American Square Dances of The West
& Southwest - online instruction book

With Calls, instructions, diagrams, steps & sheet music

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INTRODUCTION
This section of the book presents the Western Square Dance in a logical, progressive manner, the aim being to develop the parts of the Square Dance as soon as possible. Each dance is chosen to teach movements needed for square dancing rather than to give a large repertoire of figures and calls.
The instructions have been purposely kept to a minimum, so that the dancers may leam the figures and movements in the shortest possible time and dance, not drill, their way through them. The best way to learn and enjoy square dancing is by getting on the floor and dancing, adding a little at a time to one's knowledge and repertoire. All movements in the Square Dance are simple if they are taken one at a time. It is the combination of incompletely mastered simple movements which becomes complex and involved. Keep the dance simple and straightfor­ward. If the progression given here is followed, the last dance in the book will be as simple as the first dance, and will be thor­oughly understood and appreciated.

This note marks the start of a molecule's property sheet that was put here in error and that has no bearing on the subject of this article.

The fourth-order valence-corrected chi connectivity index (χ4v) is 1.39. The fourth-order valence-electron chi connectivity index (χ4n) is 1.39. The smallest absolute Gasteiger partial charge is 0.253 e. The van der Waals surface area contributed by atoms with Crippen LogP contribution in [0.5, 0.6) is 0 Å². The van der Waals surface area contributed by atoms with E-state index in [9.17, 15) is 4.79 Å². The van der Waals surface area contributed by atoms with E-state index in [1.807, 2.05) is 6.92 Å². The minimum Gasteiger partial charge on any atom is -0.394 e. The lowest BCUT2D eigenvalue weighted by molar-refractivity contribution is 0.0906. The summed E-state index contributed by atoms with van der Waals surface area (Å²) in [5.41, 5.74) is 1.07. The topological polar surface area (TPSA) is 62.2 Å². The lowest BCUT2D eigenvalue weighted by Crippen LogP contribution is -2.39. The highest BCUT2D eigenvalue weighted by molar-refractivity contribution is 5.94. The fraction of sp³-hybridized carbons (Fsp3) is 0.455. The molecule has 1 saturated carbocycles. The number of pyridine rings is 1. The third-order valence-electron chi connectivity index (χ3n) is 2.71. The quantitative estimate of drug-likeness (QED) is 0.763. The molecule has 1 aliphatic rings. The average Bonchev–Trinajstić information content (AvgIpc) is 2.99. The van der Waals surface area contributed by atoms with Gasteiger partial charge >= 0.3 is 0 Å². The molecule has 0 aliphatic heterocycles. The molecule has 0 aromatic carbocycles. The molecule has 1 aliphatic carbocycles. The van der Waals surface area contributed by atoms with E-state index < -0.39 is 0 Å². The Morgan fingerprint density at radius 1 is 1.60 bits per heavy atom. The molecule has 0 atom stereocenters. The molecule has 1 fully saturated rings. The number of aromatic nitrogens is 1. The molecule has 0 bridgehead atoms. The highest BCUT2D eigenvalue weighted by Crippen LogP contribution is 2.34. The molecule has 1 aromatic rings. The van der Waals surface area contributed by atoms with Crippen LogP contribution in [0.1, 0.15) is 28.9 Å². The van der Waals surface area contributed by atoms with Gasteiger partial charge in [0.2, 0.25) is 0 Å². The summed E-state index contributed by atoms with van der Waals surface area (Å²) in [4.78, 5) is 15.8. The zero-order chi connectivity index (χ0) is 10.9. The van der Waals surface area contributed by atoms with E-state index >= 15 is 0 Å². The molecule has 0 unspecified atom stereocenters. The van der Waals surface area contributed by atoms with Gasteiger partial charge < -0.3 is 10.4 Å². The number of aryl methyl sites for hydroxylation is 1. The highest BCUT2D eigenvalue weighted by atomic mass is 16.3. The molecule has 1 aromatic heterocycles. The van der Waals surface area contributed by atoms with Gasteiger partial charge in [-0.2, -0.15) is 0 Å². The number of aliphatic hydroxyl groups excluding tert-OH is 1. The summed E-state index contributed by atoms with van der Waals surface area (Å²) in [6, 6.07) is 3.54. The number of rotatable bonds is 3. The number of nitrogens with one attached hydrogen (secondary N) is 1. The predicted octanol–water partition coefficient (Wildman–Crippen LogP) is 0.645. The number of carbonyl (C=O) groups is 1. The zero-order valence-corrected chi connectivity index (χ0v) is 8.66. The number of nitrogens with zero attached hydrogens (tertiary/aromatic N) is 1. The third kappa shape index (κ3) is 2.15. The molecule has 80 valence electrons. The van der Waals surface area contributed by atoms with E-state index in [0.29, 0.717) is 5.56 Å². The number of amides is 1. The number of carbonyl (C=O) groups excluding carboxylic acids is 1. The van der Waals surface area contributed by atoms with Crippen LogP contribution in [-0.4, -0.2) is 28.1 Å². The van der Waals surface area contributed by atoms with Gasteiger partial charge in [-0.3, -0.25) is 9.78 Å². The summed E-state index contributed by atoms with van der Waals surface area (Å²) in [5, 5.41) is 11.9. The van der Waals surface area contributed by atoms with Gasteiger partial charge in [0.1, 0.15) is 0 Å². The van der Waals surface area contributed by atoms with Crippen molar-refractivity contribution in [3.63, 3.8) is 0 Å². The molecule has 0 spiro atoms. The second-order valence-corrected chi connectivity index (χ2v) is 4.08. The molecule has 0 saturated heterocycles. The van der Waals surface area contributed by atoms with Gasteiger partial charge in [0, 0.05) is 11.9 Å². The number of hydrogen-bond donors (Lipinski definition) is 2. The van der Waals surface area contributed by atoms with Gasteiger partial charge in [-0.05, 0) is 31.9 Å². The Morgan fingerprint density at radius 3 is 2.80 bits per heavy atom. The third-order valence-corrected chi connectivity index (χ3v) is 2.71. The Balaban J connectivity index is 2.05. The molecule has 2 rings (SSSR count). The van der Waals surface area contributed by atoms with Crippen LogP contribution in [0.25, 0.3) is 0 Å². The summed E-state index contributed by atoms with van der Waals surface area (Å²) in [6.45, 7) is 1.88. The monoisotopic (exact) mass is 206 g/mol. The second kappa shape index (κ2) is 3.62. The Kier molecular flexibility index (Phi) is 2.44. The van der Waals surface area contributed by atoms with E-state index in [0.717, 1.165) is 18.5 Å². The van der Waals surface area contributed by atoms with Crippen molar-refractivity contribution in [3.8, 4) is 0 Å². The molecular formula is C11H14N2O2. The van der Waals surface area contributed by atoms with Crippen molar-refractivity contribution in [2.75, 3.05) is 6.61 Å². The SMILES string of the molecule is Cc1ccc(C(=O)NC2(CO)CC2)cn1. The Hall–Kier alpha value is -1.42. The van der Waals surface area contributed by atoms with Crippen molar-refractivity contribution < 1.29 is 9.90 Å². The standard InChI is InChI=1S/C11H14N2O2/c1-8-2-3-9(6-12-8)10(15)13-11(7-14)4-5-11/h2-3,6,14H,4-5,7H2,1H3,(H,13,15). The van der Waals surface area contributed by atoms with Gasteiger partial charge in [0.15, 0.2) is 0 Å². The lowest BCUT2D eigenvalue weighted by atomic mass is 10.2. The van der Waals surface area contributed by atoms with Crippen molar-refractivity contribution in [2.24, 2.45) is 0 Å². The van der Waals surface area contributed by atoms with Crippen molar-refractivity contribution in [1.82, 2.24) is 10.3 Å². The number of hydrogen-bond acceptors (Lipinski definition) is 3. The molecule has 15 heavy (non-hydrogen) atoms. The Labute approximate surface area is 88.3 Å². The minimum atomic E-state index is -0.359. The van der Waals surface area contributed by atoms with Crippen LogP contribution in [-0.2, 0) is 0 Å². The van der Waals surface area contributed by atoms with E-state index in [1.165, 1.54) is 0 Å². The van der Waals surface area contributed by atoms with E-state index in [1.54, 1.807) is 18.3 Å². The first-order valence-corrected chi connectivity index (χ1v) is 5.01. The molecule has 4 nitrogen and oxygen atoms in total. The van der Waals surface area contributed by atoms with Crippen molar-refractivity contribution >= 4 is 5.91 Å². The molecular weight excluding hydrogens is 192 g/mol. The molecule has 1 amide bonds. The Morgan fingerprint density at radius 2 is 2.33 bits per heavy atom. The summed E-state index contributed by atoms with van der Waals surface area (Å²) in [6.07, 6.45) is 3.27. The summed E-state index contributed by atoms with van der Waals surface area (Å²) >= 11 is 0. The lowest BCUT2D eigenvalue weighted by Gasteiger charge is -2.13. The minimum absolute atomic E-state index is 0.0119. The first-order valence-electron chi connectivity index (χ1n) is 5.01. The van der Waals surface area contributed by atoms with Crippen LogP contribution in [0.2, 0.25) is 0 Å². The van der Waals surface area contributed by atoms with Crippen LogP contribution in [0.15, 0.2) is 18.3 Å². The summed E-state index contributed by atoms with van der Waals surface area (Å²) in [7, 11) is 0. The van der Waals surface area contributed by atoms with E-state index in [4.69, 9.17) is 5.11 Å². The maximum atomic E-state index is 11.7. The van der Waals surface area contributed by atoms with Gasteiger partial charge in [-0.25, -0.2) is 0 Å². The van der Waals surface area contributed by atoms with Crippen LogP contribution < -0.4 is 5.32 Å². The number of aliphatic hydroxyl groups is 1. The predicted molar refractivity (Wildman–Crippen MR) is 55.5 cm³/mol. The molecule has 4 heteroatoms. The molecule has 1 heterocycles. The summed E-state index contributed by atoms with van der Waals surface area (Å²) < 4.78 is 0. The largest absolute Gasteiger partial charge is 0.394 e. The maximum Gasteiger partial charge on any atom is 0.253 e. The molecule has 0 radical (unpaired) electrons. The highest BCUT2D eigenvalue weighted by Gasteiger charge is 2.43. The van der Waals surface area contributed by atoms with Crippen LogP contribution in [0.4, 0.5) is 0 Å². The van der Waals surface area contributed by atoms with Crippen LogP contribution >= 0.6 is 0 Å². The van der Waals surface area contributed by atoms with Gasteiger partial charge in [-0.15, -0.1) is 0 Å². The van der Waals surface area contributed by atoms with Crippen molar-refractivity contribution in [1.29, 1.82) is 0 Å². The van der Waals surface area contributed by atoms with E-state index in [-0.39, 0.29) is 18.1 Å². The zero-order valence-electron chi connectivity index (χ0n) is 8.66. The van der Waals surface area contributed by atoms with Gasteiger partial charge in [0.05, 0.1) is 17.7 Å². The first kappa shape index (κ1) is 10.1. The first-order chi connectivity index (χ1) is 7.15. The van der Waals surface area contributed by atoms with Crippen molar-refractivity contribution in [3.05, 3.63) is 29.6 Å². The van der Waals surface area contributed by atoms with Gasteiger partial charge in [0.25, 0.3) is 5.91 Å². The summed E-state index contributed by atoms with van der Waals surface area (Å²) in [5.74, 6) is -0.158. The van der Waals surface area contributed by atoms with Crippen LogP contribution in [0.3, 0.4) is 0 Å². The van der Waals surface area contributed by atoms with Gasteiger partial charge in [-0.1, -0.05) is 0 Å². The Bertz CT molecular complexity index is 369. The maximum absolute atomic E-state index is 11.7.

The exact timing required for each figure or movement is indi­cated by the calls in which each line requires four beats of music. Silence or rests on the part of the caller are indicated by a dash (-) for each beat of silence, or this dash may indicate additional time given to the word or syllable preceding the dash. The dashes indicate time value rather than actual silence on the part of the caller.
Each and every movement of the Square Dance has a definite timing which must be observed by the caller. This timing is based upon the normal dance movements executed in time with the music, neither too fast nor too slow. If the dancers are to move in time with the music, the calls must be given in time and
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